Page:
The Big Bang Theory continues this tradition quite directly. The show alternates between Sheldon and his friends at his apartment, and at their workplace, the Physics Department at Cal Tech, generally the lunchroom set up like the z-axis set in the living room at home. However, unlike I Love Lucy, there is an intermediary space that vies as the third dominant space of this sitcom universe, the hallway at the apartment building. This is a space that is neither public nor private, where much of the conflict in the show is worked out. It echoes quite profoundly the stairwell in Reflections on Black, where the somnambulist enters from the mean public streets of New York City, witnessing through his messianic visions the most private goings-on inside the apartments themselves.
The Big Bang Theory plays with this notion of the semi-private space of the “public” areas of the apartment building, places we would not imagine as apt descriptions of the cellular isolation of lives in contemporary Los Angeles. And yet, the show obsessively stages repeated actions in the stairwell and hallway spaces, moreso, I think, than any sitcom in the history of American television. The show deliberately calls attention to these mechanisms. In the pilot episode, we notice that the elevator is broken, and the characters must walk up multiple flights of stairs in order to get from their cars at street level to where they live. And yet, the elevator has not been fixed for well over one hundred episodes! Furthermore, the show seems to revel in exposing the simplicity of set decoration on a sitcom. As the ascending characters turn from one level on the stairs to the next, the same set is obviously merely re-dressed to make it appear the characters have made some vertical progress.
The pilot episode theorizes some of the most interesting features of these staircase scenes. In the very first teaser sequence, we meet Leonard and Sheldon who have decided to sell their sperm at a sperm bank. Very quickly, they realize they are in way over their heads, and they flee the encounter with the receptionist at the office. The next thing we see, Leonard and Sheldon are walking up the stairs inside their apartment building. At the second floor landing, Sheldon asks, “Do you want to hear an interesting thing about stairs?” He says if the height of one of the stairs is off by two millimeters, the person will trip. Sheldon explains that he did an experiment on his stairway in his parents’ house when he was a kid: his father broke his clavicle as a result. Back in Los Angeles, at the floor where their apartment is located, Leonard sees Penny in shorts for the first time. Leonard and Penny exchange curious glances.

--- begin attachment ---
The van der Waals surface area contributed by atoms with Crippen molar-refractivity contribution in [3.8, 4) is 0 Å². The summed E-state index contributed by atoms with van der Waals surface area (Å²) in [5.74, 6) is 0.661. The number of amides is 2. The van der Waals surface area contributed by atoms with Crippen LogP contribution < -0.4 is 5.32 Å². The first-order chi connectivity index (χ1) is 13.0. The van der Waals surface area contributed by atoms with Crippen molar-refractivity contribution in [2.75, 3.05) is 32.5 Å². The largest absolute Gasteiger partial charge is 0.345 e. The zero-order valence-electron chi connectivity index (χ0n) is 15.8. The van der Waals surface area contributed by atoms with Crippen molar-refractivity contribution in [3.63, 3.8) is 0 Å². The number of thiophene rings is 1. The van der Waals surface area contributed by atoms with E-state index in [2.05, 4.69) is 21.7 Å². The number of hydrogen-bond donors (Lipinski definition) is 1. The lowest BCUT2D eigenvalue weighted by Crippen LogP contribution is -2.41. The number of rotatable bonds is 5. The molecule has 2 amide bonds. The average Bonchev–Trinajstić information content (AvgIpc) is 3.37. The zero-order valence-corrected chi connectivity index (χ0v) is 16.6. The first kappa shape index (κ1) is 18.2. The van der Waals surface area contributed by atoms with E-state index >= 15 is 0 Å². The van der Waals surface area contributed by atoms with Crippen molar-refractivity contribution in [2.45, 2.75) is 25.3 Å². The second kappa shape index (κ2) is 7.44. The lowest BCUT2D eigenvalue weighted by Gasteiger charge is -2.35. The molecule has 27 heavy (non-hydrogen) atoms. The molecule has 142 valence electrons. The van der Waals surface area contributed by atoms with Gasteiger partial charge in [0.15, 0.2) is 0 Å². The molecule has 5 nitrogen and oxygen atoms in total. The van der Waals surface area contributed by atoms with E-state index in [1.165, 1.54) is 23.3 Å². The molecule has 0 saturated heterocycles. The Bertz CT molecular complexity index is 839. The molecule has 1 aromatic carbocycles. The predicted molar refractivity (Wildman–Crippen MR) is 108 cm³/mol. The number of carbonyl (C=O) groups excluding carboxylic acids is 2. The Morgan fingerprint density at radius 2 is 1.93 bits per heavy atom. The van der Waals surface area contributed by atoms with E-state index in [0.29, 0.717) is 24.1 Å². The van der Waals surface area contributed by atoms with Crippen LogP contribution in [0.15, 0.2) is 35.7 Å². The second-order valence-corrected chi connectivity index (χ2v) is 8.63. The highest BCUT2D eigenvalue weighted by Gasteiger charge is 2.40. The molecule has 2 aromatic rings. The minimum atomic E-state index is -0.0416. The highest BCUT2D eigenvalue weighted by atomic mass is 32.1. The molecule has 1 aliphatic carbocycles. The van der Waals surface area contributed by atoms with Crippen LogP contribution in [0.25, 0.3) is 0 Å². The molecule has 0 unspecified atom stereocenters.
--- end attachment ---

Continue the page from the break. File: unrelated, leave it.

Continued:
Thus, from the very start, the show theorizes the importance of stairs. Not only are they places where the painfully shy and socially awkward Leonard can meet a pretty girl, they are also places of potential catastrophe, the subject of childhood experiments by Sheldon Cooper. The Big Bang Theory, following in the avant-garde traditions of Stan Brakhage, foregrounds the act of ascending the stairs of an apartment building, not only as an exploration of space, but also as an interrogation of the ways in which the modernity of the skyscraper keeps us from moving on up.
– Walter Metz
Barker, David. “Television Production Aesthetics.” Television: The Critical View. Ed. Horace Newcomb. 7th Ed. Oxford: Oxford UP, 2006.